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One of the earliest known pieces of metalwork in Britain, found just a few miles from Stonehenge, has gone on display to the public for the first time.
A “huge” workshop for flint tools dating back to the Late Chalcolithic, or about 4,500-4,200 years ago, has been discovered by Bulgarian archaeologists in archaeological excavations of a settlement mound near the town of Kamenovo, Razgrad District, in Northeast Bulgaria.
Danish archaeologists doing a survey ahead of the construction of the Femern Belt link scheme, an immersed tunnel that will connect the German island of Fehmarn with the Danish island of Lolland, have found a 5,500-year old-ceramic vessel bearing the fingerprint of the artisan who made it.
It is seen as a defining feature of civilisation that emerged relatively recently from the intellectual crucible of ancient Greece.
Jupiter and Venus will merge into a dazzling "super-star" in the Western horizon by the end of June, NASA says.
If you’re the sort of person who lives by the motto that every second counts, next week, you get to put your money where your mouth is. That’s because, as we first learned back in January, we’re all being gifted a leap second on June 30th.
Alt: NASA Explains Why June 30 Will Get Extra Second
Happiness just can't be forced. Studies have shown that trying to feel happier in a given moment backfires, actually making people feel worse. And simply paying attention to one's level of happiness tends to make the glass look half-empty. So how can you gain the many rewards of happiness—which include better health and stronger relationships—without forcing it? New findings suggest rather than trying to boost happiness in the moment, a more effective route is to maximize your odds by making a concerted effort to plan your time around activities you think you will enjoy.
Denny Gulick began playing piano at age 4. With perfect pitch and a knack for memorization, he was a natural.
When a bad mood strikes, it's tempting to lean into the emotions and just ride it out. But there are ways to take a more proactive approach -- even with what you eat. Emerging research suggests that the bacteria living in your gut may be impacting your mood, and changing what you eat can be the bad-mood-buster you've been looking for.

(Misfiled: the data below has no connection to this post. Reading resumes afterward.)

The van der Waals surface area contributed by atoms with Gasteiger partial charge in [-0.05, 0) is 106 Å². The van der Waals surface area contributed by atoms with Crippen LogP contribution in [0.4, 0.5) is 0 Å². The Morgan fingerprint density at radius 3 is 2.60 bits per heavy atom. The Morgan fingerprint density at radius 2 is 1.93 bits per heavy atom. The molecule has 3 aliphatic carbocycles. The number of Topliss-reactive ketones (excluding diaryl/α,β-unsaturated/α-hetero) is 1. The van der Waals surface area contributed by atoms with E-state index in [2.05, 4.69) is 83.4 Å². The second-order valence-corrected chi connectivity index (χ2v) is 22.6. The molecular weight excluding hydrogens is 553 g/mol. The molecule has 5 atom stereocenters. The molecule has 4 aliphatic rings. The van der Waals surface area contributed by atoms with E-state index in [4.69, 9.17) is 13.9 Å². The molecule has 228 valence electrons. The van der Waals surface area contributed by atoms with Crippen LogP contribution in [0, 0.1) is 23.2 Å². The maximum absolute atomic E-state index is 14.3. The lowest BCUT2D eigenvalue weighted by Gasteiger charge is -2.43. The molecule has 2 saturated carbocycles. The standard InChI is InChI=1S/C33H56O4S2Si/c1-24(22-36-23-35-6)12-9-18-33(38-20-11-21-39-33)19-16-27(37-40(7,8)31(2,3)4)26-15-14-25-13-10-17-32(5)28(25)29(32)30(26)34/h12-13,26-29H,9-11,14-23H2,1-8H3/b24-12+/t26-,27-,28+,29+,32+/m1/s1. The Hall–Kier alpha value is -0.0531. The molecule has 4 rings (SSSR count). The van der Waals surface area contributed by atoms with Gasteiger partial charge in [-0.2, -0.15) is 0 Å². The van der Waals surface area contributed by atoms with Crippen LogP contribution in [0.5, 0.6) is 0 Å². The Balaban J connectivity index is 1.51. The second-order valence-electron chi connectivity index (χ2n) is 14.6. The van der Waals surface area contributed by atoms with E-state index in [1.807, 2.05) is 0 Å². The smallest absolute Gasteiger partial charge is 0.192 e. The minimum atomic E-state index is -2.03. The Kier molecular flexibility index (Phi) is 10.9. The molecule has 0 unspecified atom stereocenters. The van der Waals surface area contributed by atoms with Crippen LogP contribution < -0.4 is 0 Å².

Plenty of us have known a dog on Prozac. We have also witnessed the eye rolls that come with the mention of canine psychiatry. Doting pet owners—myself included—ascribe all kinds of questionable psychological ills to our pawed companions. But in fact, the science suggests that numerous nonhuman species do suffer from psychiatric symptoms. Birds obsess; horses on occasion get pathologically compulsive; dolphins and whales, especially those in captivity, self-mutilate. And that thing when your dog woefully watches you pull out of the driveway from the window—that might be DSM-certified separation anxiety.
Among primates, humans are the kings of lateral thinking – and also of lateral vision. It seems that the shape of our eye sockets means we can view more of our world without moving our head than other great apes.
Chimpanzees may have a sense of right and wrong that echoes human concepts of morality, a study has found.
Curling up to look like a pile of poop might not sound appealing, but it's a useful strategy that some species of caterpillars use to hide from hungry birds, a new study finds.
You might think that young children would first learn to recognize sounds and then learn how those categories of sounds fit together into words. But that isn't how it works. Rather, kids learn sounds and words at the same time. Now, researchers present evidence from European starlings showing that songbirds learn their songs in much the same way.
When rats rest, their brains simulate journeys to a desired future such as a tasty treat, finds new UCL research funded by the Wellcome Trust and Royal Society.
From flower emblazoned cemeteries to rooftop gardens and balconies, Norway's capital Oslo is creating a "bee highway" to protect endangered pollinators essential to food production.
Humans could save the Great Barrier Reef from global warming by transplanting corals that survive heat stress, say scientists.
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